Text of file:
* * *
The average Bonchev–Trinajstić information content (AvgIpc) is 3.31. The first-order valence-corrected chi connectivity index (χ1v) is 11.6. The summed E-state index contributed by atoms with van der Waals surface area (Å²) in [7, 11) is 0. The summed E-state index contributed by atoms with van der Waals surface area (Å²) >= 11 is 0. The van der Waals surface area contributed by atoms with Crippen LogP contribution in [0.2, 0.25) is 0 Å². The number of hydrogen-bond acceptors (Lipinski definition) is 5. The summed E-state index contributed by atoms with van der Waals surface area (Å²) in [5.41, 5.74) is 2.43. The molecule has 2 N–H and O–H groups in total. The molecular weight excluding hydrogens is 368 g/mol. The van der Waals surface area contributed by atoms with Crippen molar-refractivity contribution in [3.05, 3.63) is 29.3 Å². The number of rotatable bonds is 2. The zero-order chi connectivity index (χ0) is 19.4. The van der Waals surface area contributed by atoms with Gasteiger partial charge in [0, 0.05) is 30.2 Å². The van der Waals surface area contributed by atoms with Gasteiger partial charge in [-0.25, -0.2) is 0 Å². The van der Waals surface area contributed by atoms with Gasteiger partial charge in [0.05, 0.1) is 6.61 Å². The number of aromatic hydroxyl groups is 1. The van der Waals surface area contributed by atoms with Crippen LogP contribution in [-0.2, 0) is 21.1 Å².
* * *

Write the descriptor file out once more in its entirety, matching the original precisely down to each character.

The average Bonchev–Trinajstić information content (AvgIpc) is 3.31. The first-order valence-corrected chi connectivity index (χ1v) is 11.6. The summed E-state index contributed by atoms with van der Waals surface area (Å²) in [7, 11) is 0. The summed E-state index contributed by atoms with van der Waals surface area (Å²) >= 11 is 0. The van der Waals surface area contributed by atoms with Crippen LogP contribution in [0.2, 0.25) is 0 Å². The number of hydrogen-bond acceptors (Lipinski definition) is 5. The summed E-state index contributed by atoms with van der Waals surface area (Å²) in [5.41, 5.74) is 2.43. The molecule has 2 N–H and O–H groups in total. The molecular weight excluding hydrogens is 368 g/mol. The van der Waals surface area contributed by atoms with Crippen molar-refractivity contribution in [3.05, 3.63) is 29.3 Å². The number of rotatable bonds is 2. The zero-order chi connectivity index (χ0) is 19.4. The van der Waals surface area contributed by atoms with Gasteiger partial charge in [0, 0.05) is 30.2 Å². The van der Waals surface area contributed by atoms with Gasteiger partial charge in [-0.25, -0.2) is 0 Å². The van der Waals surface area contributed by atoms with Gasteiger partial charge in [0.05, 0.1) is 6.61 Å². The number of aromatic hydroxyl groups is 1. The van der Waals surface area contributed by atoms with Crippen LogP contribution in [-0.2, 0) is 21.1 Å².